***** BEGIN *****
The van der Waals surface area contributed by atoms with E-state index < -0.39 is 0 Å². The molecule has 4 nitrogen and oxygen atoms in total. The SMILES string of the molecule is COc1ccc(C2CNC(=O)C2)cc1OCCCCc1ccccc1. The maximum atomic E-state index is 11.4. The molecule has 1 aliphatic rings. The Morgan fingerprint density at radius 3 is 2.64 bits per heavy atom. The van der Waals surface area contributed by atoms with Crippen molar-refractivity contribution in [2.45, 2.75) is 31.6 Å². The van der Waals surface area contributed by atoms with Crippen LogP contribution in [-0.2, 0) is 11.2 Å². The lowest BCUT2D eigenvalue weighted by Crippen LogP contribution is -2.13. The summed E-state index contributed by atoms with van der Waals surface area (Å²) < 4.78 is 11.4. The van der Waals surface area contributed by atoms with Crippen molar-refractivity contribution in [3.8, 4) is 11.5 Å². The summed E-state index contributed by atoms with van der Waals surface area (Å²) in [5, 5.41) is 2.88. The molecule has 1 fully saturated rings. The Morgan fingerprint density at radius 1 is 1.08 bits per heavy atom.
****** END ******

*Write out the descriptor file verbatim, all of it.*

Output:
The van der Waals surface area contributed by atoms with E-state index < -0.39 is 0 Å². The molecule has 4 nitrogen and oxygen atoms in total. The SMILES string of the molecule is COc1ccc(C2CNC(=O)C2)cc1OCCCCc1ccccc1. The maximum atomic E-state index is 11.4. The molecule has 1 aliphatic rings. The Morgan fingerprint density at radius 3 is 2.64 bits per heavy atom. The van der Waals surface area contributed by atoms with Crippen molar-refractivity contribution in [2.45, 2.75) is 31.6 Å². The van der Waals surface area contributed by atoms with Crippen LogP contribution in [-0.2, 0) is 11.2 Å². The lowest BCUT2D eigenvalue weighted by Crippen LogP contribution is -2.13. The summed E-state index contributed by atoms with van der Waals surface area (Å²) < 4.78 is 11.4. The van der Waals surface area contributed by atoms with Crippen molar-refractivity contribution in [3.8, 4) is 11.5 Å². The summed E-state index contributed by atoms with van der Waals surface area (Å²) in [5, 5.41) is 2.88. The molecule has 1 fully saturated rings. The Morgan fingerprint density at radius 1 is 1.08 bits per heavy atom.